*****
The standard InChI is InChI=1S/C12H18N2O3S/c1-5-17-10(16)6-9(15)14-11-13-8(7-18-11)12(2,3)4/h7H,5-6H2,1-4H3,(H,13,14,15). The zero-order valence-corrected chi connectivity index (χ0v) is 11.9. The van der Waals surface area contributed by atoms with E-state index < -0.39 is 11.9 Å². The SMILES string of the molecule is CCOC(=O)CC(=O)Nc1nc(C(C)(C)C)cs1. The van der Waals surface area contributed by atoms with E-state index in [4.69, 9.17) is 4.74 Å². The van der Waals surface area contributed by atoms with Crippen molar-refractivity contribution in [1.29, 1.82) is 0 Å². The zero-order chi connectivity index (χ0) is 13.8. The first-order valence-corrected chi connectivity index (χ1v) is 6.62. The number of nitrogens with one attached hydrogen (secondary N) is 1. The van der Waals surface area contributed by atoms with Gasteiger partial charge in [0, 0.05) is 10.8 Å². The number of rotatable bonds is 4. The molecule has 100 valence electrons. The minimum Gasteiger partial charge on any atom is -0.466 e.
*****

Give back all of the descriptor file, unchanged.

The standard InChI is InChI=1S/C12H18N2O3S/c1-5-17-10(16)6-9(15)14-11-13-8(7-18-11)12(2,3)4/h7H,5-6H2,1-4H3,(H,13,14,15). The zero-order valence-corrected chi connectivity index (χ0v) is 11.9. The van der Waals surface area contributed by atoms with E-state index < -0.39 is 11.9 Å². The SMILES string of the molecule is CCOC(=O)CC(=O)Nc1nc(C(C)(C)C)cs1. The van der Waals surface area contributed by atoms with E-state index in [4.69, 9.17) is 4.74 Å². The van der Waals surface area contributed by atoms with Crippen molar-refractivity contribution in [1.29, 1.82) is 0 Å². The zero-order chi connectivity index (χ0) is 13.8. The first-order valence-corrected chi connectivity index (χ1v) is 6.62. The number of nitrogens with one attached hydrogen (secondary N) is 1. The van der Waals surface area contributed by atoms with Gasteiger partial charge in [0, 0.05) is 10.8 Å². The number of rotatable bonds is 4. The molecule has 100 valence electrons. The minimum Gasteiger partial charge on any atom is -0.466 e.